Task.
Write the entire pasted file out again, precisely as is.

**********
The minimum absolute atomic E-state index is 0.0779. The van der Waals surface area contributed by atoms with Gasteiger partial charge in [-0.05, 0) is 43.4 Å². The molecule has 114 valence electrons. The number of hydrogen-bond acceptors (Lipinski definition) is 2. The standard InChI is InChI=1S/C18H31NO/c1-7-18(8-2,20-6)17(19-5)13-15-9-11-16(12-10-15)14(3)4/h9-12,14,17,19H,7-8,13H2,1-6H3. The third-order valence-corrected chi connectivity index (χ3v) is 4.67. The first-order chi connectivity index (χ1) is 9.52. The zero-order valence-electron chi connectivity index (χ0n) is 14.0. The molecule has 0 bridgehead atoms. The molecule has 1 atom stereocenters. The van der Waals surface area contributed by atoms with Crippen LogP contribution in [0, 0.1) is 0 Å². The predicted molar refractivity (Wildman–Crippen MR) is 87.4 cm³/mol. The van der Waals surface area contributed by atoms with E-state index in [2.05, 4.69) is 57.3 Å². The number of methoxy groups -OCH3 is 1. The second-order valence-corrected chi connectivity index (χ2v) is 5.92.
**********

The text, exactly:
The minimum absolute atomic E-state index is 0.0779. The van der Waals surface area contributed by atoms with Gasteiger partial charge in [-0.05, 0) is 43.4 Å². The molecule has 114 valence electrons. The number of hydrogen-bond acceptors (Lipinski definition) is 2. The standard InChI is InChI=1S/C18H31NO/c1-7-18(8-2,20-6)17(19-5)13-15-9-11-16(12-10-15)14(3)4/h9-12,14,17,19H,7-8,13H2,1-6H3. The third-order valence-corrected chi connectivity index (χ3v) is 4.67. The first-order chi connectivity index (χ1) is 9.52. The zero-order valence-electron chi connectivity index (χ0n) is 14.0. The molecule has 0 bridgehead atoms. The molecule has 1 atom stereocenters. The van der Waals surface area contributed by atoms with Crippen LogP contribution in [0, 0.1) is 0 Å². The predicted molar refractivity (Wildman–Crippen MR) is 87.4 cm³/mol. The van der Waals surface area contributed by atoms with E-state index in [2.05, 4.69) is 57.3 Å². The number of methoxy groups -OCH3 is 1. The second-order valence-corrected chi connectivity index (χ2v) is 5.92.